Ethel Wainwright

Ethel Wainwright
Mansfield Museum

Mrs Ethel Wainwright, the daughter of a Station Master, moved to Mansfield from the Manchester area on her marriage, in 1900, to Albert John Wainwright, also a railwayman.   A strong supporter of the Women’s Suffrage Movement, she possessed a great determination and pioneering spirit which led her to achieve many “firsts” in her life time:-

1920 First Lady Councillor.

1924 First Lady Magistrate.

1927 First Lady Chairman of Education Committee.

1928 First Lady Alderman.

1929 First Lady Mayor of Mansfield.

1947 First Lady Freeman not only in Mansfield but throughout the kingdom

Her first public work was in 1915 as a member of the Borough Food Committee responsible for the relief work during the Great War. In 1919 she represented the North Ward on the board of Guardians and in 1920 she was elected Labour Councillor for the same ward – a post she was to hold until her retirement in January 1926.

In 1929 she was elected the first Lady Mayor of Mansfield. Her only daughter Dorothy, a teacher at the Brunts School for thirty-five years, was her escort during her term of office.

Throughout her public life Mrs Wainwright’s greatest interest was in the welfare and education of young children. During her thirty-two years of service, first as chairman of the Local Education Committee and later of the West Notts Divisional Executive she saw vast changes in educational thinking.   In the early thirties her dream of a special school for frail children was realised with the building of the Berry Hill Open Air School. In her speech at the opening she said “No system of education can be complete unless it cares for all the children and particularly those who are less fortunate – Mental development can only take place when the physical well-being is carefully considered.”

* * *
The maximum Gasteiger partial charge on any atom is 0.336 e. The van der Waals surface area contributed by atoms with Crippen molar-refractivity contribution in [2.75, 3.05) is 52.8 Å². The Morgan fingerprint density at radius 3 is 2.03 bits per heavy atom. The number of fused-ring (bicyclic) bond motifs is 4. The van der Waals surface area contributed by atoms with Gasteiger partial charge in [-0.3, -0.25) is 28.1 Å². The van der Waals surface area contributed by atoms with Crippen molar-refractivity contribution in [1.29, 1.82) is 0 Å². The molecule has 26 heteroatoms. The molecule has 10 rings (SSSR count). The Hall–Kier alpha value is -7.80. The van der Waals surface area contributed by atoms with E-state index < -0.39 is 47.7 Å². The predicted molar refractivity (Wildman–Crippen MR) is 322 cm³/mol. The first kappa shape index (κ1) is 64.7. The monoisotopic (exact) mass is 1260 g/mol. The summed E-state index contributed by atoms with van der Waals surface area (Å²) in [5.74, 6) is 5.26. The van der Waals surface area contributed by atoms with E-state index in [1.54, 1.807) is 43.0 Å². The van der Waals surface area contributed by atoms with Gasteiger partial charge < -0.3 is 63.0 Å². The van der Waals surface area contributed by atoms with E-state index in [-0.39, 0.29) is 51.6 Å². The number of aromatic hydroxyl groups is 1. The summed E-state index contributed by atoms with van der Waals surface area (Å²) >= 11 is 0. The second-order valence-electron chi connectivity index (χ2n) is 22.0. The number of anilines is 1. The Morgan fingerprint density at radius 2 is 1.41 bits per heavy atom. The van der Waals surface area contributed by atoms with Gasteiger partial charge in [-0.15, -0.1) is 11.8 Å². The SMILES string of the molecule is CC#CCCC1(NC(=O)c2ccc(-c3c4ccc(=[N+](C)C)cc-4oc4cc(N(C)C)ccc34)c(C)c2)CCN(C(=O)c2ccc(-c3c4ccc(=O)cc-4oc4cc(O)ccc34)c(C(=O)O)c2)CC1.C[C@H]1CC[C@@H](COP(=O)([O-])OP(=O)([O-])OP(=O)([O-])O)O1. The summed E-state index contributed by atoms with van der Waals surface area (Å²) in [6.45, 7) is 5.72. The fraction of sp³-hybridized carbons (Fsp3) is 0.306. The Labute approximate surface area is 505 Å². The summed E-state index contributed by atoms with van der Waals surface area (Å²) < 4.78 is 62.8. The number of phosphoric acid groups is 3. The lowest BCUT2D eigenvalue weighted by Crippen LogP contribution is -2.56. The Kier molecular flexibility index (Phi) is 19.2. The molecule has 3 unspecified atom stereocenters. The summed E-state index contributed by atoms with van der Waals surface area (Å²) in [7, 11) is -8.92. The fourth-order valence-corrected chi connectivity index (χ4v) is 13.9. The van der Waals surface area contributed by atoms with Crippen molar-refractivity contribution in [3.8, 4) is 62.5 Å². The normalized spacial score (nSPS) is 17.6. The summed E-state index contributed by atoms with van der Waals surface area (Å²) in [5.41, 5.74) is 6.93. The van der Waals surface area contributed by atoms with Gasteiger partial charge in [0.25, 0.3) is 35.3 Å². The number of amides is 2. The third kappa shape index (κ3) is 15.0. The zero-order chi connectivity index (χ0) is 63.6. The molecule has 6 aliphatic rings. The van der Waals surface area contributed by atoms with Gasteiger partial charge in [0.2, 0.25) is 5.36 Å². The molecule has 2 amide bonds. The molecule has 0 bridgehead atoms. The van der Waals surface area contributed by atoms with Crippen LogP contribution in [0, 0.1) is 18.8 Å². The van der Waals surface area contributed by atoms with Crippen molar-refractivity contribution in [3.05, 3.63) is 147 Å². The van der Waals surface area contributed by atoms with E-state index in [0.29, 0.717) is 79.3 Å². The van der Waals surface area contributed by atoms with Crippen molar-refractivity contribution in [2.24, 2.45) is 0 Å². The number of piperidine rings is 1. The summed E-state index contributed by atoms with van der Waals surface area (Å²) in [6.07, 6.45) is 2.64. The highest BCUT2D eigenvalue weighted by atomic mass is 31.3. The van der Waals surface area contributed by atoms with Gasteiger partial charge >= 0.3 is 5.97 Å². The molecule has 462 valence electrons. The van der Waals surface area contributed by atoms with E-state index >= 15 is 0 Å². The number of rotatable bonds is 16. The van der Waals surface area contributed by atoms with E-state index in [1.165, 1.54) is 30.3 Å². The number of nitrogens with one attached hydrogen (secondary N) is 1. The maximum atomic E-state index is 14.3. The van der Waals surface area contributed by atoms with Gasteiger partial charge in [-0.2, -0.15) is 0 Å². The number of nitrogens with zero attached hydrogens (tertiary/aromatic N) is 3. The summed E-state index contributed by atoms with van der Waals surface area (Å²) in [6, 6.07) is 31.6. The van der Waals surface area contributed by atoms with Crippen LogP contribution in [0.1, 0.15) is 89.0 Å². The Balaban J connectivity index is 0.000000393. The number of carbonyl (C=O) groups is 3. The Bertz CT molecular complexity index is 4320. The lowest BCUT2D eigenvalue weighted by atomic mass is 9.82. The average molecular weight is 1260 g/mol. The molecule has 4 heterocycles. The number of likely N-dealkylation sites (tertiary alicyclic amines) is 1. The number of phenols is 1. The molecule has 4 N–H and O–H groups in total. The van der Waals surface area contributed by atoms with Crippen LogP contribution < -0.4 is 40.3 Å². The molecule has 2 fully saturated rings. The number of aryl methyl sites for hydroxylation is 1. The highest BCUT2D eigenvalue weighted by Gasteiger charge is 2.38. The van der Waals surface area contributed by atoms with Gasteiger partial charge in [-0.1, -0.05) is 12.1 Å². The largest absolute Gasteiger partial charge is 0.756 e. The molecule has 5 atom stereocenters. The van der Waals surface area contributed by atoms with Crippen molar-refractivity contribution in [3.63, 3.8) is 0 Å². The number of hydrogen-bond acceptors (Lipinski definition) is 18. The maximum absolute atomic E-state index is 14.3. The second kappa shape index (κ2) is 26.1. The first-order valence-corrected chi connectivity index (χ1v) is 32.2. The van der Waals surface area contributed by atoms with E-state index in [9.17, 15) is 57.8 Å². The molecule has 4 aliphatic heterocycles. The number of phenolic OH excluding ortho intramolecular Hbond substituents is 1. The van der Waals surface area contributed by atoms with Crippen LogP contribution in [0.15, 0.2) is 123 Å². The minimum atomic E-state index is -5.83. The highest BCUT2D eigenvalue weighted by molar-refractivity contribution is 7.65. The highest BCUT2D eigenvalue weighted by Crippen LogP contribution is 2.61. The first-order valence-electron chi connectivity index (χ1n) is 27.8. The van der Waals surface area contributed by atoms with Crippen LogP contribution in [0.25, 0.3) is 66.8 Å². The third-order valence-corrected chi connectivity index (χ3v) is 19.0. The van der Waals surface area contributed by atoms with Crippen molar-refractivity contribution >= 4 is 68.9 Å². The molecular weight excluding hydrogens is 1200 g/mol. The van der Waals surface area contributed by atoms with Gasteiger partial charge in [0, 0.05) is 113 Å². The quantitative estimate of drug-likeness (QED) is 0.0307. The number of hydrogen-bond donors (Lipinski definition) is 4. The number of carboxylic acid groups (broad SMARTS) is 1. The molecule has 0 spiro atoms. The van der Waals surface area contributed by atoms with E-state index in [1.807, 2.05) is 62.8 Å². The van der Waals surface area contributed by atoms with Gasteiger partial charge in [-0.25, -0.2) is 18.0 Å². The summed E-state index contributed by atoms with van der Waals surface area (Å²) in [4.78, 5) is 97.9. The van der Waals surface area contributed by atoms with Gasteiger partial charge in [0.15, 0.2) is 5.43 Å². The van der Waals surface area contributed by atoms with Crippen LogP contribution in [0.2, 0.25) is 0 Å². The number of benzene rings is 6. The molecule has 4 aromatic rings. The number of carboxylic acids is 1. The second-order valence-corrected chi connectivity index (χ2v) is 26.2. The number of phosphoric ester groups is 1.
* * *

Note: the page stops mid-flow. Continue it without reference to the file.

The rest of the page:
In 1937 Mrs Wainwright was appointed Vice President of the National Association of Education Committees at their conference in Margate, and also became a County Councillor.   1944 saw Mansfield lose it’s battle to decide future educational policy. It was then that she became Chairman of the West Notts Divisional Executive, a post she held until her death. In 1945 she approved the acquisition of Nissen Huts on the American Hospital Site on Sutton Road as a temporary Technical School on the raising of the school leaving age.

In the 1946 Victory List of the King’s Birthday Honours she was awarded the O.B.E. in recognition of her services to education, and in the same year was elected to serve a second term of office as Mayor of Mansfield.

In 1947 domestic science departments in schools were in danger of closing owing to lack of staff. Mrs Wainwright solved the problem by encouraging sixteen housewives to be trained as teachers.   In the same year Alderman German Abbott proposed and it was unanimously accepted that Mrs Wainwright should be made a Freeman of the Borough. This great honour was conferred upon her on the 20th July 1948 at the Palais de Danse.

October 2nd 1954 saw the opening, by Mr Chuter Ede, of the new JuniorSchool which was to bear her name. Mr Ede commented that, “The name of this school would perpetuate the name of one of the greatest exponents of higher education this country has ever had and it is fitting that this tribute should be paid in her lifetime.”   “Mrs Wainwright was in every sense a pioneer. She was possessed of a crusading spirit which found it’s expression in the number of offices which she became the first woman to hold”. “She has left a legacy of benefits for which the town, the county and indeed the country has reason to thank her.”

Excerpts from Chronicle Advertiser 29.01.1959

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